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Star Wars Battlefront


 

Loot boxes are one of the most controversial topics of 2017, thanks in large part to Star Wars Battlefront II, and one government is very close to cracking down on them.

Belgium’s Gaming Commission has officially kicked off its investigation into whether loot boxes in games can be considered as a form of gambling with the intent to regulate them.

While the commission has yet to finalize its decision, a recent report published by the commission states its intent for “closer cooperation between governments, software developers, and rating agencies” to create rules that “protect players from the harmful effects of gambling without compromising” game publishers’ ability to make a profit.

However, Belgian justice minister Koen Geens has already stated his intention to get loot boxes banned.

“Mixing gambling and gaming, especially at a young age, is dangerous for the mental health of the child,” Geens said. To be clear, Geens is specifically referencing loot boxes here, not microtransactions, which guarantees players they receive the item the intentionally purchase.

The Gaming Commission is defining gambling, within the context of their investigation, as a mixture of “money and addiction,” and that the major concern surrounding loot boxes is with publishers’ “aggressive” tactics for pushing loot box purchases onto minors.

Of course, as a member of the European Union, no matter what the Gaming Commission decides, if Belgium does decide that loot boxes deserve to be banned, it will still have to “go to Europe” for further consideration, according to Geens.

Meanwhile, Hawaiian state representatives Chris Lee and Sean Quinlan held a press conference to call out Battlefront II specifically as utilizing “predatory practices” to “trap” children and basically trick them into gambling by purchasing loot boxes. Quinlan compared the use of the Star Wars IP to Joe Camel, claiming that it lured kids into illegal, harmful practices (via Polygon).

Recently, the U.K. government was forced to investigate loot boxes as potential gambling thanks to a public petition. However, these Belgian and Hawaiian lawmakers seems to be taking the most aggressive stance against loot boxes we’ve seen so far.

Read More

Source: PC Gamer


About Michael Goroff

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Michael Goroff has been gaming for almost three decades. He's a lover of all games and systems, but he mostly plays Xbox. That being said, if he's a fanboy, he's a fanboy for the game industry as a whole. Spit white-hot fanboy hate at him, trash talk his Gold II rank on Rocket League, or maybe just send him a cordial hello on Twitter @gogogoroff.

Belgian and Hawaiian lawmakers are talking about banning loot boxes

Lawmakers all over are starting to take a hard stance against loot boxes.

By Michael Goroff | 11/22/2017 02:00 PM PT | Updated 11/22/2017 02:05 PM PT

News

Loot boxes are one of the most controversial topics of 2017, thanks in large part to Star Wars Battlefront II, and one government is very close to cracking down on them.

Belgium’s Gaming Commission has officially kicked off its investigation into whether loot boxes in games can be considered as a form of gambling with the intent to regulate them.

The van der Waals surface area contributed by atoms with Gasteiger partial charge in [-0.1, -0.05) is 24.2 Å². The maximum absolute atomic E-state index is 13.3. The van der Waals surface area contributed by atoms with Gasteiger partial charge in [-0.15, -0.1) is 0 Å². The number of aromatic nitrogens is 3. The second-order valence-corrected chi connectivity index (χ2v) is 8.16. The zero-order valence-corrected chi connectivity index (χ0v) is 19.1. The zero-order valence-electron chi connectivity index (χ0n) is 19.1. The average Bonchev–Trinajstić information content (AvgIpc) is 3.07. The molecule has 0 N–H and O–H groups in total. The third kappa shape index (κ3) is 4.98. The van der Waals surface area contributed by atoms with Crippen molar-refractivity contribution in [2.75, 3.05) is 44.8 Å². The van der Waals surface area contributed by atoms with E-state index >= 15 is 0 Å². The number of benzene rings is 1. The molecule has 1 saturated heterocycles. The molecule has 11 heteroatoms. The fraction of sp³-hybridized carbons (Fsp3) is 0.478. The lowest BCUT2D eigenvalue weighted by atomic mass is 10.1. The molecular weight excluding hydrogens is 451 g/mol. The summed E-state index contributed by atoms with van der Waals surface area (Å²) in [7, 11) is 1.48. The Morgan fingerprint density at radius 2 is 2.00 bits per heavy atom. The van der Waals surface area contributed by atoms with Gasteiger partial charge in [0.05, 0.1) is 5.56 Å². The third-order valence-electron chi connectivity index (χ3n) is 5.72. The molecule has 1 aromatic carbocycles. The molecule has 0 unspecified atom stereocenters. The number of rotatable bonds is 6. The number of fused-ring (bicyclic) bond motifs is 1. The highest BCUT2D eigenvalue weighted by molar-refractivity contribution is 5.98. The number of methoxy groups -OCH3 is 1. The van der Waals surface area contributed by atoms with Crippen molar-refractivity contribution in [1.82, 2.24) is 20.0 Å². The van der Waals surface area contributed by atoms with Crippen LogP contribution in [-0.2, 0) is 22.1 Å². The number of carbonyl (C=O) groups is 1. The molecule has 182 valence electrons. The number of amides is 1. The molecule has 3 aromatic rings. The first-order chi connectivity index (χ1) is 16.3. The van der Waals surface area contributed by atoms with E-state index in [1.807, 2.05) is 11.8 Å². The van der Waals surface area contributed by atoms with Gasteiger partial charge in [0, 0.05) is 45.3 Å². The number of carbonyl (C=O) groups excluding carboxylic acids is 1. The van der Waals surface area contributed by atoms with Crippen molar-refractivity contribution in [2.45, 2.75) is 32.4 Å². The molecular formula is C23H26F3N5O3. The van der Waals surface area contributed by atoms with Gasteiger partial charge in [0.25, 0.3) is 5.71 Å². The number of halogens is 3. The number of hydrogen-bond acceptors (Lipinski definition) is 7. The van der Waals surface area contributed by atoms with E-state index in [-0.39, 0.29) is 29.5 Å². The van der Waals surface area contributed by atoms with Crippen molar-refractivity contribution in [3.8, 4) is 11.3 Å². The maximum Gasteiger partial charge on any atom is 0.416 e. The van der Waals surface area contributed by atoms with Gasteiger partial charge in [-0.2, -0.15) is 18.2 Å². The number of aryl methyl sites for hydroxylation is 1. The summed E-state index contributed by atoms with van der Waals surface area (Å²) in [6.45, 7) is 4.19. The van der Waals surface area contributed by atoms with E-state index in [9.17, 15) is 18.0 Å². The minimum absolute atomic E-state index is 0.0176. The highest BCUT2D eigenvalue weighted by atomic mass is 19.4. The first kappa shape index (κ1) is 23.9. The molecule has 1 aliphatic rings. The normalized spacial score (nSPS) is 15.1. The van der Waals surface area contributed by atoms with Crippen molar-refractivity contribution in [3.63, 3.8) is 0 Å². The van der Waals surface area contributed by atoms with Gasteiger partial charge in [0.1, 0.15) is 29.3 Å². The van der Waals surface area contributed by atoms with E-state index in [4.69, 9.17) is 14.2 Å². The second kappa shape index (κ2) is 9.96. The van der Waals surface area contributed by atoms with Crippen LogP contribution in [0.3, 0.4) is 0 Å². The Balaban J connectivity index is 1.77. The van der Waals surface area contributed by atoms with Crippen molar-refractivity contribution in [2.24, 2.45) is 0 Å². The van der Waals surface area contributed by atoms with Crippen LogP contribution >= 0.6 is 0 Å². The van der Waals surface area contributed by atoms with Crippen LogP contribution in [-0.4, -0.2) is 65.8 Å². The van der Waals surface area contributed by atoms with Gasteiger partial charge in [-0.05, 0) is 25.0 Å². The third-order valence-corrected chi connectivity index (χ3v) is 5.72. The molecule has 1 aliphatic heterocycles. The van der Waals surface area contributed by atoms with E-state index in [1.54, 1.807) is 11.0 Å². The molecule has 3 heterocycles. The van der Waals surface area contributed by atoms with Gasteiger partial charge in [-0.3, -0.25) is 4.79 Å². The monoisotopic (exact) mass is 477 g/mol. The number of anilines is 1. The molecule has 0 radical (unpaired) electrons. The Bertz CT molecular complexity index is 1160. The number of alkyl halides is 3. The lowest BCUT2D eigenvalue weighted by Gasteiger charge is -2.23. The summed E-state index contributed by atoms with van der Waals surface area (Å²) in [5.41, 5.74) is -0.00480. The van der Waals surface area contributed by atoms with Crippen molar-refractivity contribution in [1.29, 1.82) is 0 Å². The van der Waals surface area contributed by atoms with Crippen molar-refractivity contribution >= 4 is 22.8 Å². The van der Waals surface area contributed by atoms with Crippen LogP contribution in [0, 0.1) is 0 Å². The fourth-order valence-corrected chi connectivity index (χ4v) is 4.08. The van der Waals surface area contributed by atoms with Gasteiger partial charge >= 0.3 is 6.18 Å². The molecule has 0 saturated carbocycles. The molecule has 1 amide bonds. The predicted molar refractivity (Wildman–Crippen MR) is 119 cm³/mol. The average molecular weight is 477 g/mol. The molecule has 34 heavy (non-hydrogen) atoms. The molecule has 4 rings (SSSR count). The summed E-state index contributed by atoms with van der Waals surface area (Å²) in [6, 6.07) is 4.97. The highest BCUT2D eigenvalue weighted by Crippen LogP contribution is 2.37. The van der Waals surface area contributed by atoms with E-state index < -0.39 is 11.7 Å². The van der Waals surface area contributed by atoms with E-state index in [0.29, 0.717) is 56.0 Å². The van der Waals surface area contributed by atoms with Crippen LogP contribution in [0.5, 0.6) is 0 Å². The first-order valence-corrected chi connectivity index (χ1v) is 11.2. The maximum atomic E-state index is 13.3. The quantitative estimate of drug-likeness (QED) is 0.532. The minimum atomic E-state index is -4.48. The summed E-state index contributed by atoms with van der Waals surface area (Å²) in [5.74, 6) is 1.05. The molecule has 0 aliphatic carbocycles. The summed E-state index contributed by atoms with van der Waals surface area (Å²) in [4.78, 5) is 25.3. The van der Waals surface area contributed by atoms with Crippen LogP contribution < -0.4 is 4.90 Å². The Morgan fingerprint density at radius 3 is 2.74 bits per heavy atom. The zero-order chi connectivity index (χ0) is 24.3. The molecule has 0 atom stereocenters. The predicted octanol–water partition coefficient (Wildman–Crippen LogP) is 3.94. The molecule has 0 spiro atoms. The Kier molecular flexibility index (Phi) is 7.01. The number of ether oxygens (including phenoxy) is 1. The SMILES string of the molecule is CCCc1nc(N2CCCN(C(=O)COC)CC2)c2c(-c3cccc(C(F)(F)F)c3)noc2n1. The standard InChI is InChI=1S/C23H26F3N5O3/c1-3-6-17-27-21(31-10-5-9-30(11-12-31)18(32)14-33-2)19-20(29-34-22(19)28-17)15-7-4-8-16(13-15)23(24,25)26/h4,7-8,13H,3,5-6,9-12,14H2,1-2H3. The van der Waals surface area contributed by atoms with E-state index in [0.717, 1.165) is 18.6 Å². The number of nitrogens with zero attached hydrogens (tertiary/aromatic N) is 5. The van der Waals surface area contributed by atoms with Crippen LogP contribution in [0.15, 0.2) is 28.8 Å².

While the commission has yet to finalize its decision, a recent report published by the commission states its intent for “closer cooperation between governments, software developers, and rating agencies” to create rules that “protect players from the harmful effects of gambling without compromising” game publishers’ ability to make a profit.

However, Belgian justice minister Koen Geens has already stated his intention to get loot boxes banned.

“Mixing gambling and gaming, especially at a young age, is dangerous for the mental health of the child,” Geens said. To be clear, Geens is specifically referencing loot boxes here, not microtransactions, which guarantees players they receive the item the intentionally purchase.

The Gaming Commission is defining gambling, within the context of their investigation, as a mixture of “money and addiction,” and that the major concern surrounding loot boxes is with publishers’ “aggressive” tactics for pushing loot box purchases onto minors.

Of course, as a member of the European Union, no matter what the Gaming Commission decides, if Belgium does decide that loot boxes deserve to be banned, it will still have to “go to Europe” for further consideration, according to Geens.

Meanwhile, Hawaiian state representatives Chris Lee and Sean Quinlan held a press conference to call out Battlefront II specifically as utilizing “predatory practices” to “trap” children and basically trick them into gambling by purchasing loot boxes. Quinlan compared the use of the Star Wars IP to Joe Camel, claiming that it lured kids into illegal, harmful practices (via Polygon).

Recently, the U.K. government was forced to investigate loot boxes as potential gambling thanks to a public petition. However, these Belgian and Hawaiian lawmakers seems to be taking the most aggressive stance against loot boxes we’ve seen so far.

Read More

Source: PC Gamer



About Michael Goroff

view all posts

Michael Goroff has been gaming for almost three decades. He's a lover of all games and systems, but he mostly plays Xbox. That being said, if he's a fanboy, he's a fanboy for the game industry as a whole. Spit white-hot fanboy hate at him, trash talk his Gold II rank on Rocket League, or maybe just send him a cordial hello on Twitter @gogogoroff.